Floral, sophisticated, and minimalistic all clash with pixelation.
    But perhaps, that clash is exactly what the fashion scene needs right now.
    Undoubtedly the new hairdo would do quite well matched with a leather jacket.
    Perhaps, this invention will bring out the inner edge in every type of person and every ensemble.
    That’s ultimately up to you to decide. Give it a try and see what you like. Better now than never.

  • Ladino shares love of history with students

    Robyn Ladino, a New Mexico and United States history teacher at Los Alamos High School, grew up as an “Air Force brat.”
    “I lived in many different places as a child,” Ladino said. “During my lifetime I have moved to new places 14 times, including 22 different homes. Each new place had a history with unique characteristics.”
    She explained that the experiences of living in so many places influenced her desire to teach students about the world around them. Ladino wanted to teach history because she believes the study of history allows people to learn from their past, manage their present and hopefully make their future promising.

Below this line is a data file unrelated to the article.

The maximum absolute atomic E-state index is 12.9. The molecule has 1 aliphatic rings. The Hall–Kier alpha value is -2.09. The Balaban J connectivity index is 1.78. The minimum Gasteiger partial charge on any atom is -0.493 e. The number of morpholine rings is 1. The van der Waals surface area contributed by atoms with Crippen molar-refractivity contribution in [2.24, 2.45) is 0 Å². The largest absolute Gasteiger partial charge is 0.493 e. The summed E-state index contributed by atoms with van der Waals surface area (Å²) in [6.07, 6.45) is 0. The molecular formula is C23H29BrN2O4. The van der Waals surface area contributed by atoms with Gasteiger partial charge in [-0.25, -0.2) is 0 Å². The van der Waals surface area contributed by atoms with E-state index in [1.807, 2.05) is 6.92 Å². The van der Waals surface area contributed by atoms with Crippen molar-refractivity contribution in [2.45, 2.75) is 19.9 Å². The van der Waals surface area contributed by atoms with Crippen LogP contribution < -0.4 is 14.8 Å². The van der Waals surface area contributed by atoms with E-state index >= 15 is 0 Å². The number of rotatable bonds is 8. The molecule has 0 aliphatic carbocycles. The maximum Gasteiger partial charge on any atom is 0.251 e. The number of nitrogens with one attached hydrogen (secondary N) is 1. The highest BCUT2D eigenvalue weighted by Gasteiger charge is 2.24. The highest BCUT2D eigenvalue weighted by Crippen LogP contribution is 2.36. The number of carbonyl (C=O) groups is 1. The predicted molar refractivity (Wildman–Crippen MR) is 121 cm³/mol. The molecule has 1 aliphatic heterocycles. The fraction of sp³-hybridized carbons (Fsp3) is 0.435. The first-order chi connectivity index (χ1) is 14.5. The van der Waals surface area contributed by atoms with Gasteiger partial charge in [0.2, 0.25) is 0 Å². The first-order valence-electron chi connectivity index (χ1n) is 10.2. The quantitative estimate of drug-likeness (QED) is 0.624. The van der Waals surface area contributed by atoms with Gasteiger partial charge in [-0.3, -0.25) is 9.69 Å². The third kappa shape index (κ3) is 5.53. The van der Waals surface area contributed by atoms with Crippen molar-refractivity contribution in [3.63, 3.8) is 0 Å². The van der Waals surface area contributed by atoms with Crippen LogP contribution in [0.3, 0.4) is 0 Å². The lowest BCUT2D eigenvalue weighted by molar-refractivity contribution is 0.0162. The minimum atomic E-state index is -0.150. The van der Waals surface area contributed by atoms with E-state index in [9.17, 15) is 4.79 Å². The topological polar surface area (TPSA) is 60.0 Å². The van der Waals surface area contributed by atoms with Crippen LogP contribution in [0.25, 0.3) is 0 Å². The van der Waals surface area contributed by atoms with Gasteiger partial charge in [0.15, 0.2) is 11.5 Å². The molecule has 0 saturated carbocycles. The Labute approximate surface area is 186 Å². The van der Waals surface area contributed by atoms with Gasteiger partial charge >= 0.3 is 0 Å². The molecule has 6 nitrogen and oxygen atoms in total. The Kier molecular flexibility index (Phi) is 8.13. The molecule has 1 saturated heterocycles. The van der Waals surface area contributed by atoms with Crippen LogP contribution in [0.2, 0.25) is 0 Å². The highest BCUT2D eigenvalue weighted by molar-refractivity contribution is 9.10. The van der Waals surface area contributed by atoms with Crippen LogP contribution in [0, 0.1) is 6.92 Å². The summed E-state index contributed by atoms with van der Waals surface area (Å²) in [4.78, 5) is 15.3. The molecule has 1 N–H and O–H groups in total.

When asked about the importance of students’ understanding the founding fathers framing of the United States Constitution, Ladino said, “I believe students must apply their knowledge and understanding of the U.S. Constitution as up-and-coming responsible citizens. Students need a clear understanding of their rights under the Constitution in order to make sound responsible decisions within our democracy as they move toward becoming adults.”
    In regards to New Mexico history, Ladino said students need this history knowledge because New Mexico is a very unique state, unlike any other in terms of beauty, magnificent diversity and dynamic history.